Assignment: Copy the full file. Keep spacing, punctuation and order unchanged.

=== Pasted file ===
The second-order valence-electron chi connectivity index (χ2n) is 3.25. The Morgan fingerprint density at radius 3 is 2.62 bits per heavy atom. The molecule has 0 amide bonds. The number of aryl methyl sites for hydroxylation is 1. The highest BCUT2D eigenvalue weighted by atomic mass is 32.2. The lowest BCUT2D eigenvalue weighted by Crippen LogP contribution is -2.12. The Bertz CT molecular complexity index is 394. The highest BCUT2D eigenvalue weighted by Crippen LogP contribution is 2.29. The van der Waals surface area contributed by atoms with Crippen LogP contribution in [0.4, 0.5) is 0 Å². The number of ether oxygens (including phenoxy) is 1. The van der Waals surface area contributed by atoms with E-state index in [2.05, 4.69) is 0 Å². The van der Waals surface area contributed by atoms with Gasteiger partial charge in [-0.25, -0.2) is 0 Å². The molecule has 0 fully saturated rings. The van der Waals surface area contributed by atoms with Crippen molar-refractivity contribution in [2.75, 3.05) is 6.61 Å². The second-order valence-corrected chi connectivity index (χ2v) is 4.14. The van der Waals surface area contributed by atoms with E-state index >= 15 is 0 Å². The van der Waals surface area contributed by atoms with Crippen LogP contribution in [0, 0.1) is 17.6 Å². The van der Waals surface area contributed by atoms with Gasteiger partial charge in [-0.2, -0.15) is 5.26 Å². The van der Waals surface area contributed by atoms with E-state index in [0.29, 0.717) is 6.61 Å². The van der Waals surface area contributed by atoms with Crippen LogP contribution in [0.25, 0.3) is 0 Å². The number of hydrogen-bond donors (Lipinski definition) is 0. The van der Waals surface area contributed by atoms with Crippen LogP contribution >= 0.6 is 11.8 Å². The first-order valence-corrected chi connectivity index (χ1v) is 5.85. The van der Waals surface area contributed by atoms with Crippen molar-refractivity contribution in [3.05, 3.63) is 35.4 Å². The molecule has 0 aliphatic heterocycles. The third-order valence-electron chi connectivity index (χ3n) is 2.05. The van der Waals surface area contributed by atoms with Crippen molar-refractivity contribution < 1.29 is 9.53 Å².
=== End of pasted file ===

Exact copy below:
The second-order valence-electron chi connectivity index (χ2n) is 3.25. The Morgan fingerprint density at radius 3 is 2.62 bits per heavy atom. The molecule has 0 amide bonds. The number of aryl methyl sites for hydroxylation is 1. The highest BCUT2D eigenvalue weighted by atomic mass is 32.2. The lowest BCUT2D eigenvalue weighted by Crippen LogP contribution is -2.12. The Bertz CT molecular complexity index is 394. The highest BCUT2D eigenvalue weighted by Crippen LogP contribution is 2.29. The van der Waals surface area contributed by atoms with Crippen LogP contribution in [0.4, 0.5) is 0 Å². The number of ether oxygens (including phenoxy) is 1. The van der Waals surface area contributed by atoms with E-state index in [2.05, 4.69) is 0 Å². The van der Waals surface area contributed by atoms with Gasteiger partial charge in [-0.25, -0.2) is 0 Å². The molecule has 0 fully saturated rings. The van der Waals surface area contributed by atoms with Crippen molar-refractivity contribution in [2.75, 3.05) is 6.61 Å². The second-order valence-corrected chi connectivity index (χ2v) is 4.14. The van der Waals surface area contributed by atoms with E-state index >= 15 is 0 Å². The van der Waals surface area contributed by atoms with Crippen LogP contribution in [0, 0.1) is 17.6 Å². The van der Waals surface area contributed by atoms with Gasteiger partial charge in [-0.2, -0.15) is 5.26 Å². The van der Waals surface area contributed by atoms with E-state index in [0.29, 0.717) is 6.61 Å². The van der Waals surface area contributed by atoms with Crippen LogP contribution in [0.25, 0.3) is 0 Å². The number of hydrogen-bond donors (Lipinski definition) is 0. The van der Waals surface area contributed by atoms with Crippen LogP contribution >= 0.6 is 11.8 Å². The first-order valence-corrected chi connectivity index (χ1v) is 5.85. The van der Waals surface area contributed by atoms with Crippen molar-refractivity contribution in [3.05, 3.63) is 35.4 Å². The molecule has 0 aliphatic heterocycles. The third-order valence-electron chi connectivity index (χ3n) is 2.05. The van der Waals surface area contributed by atoms with Crippen molar-refractivity contribution < 1.29 is 9.53 Å².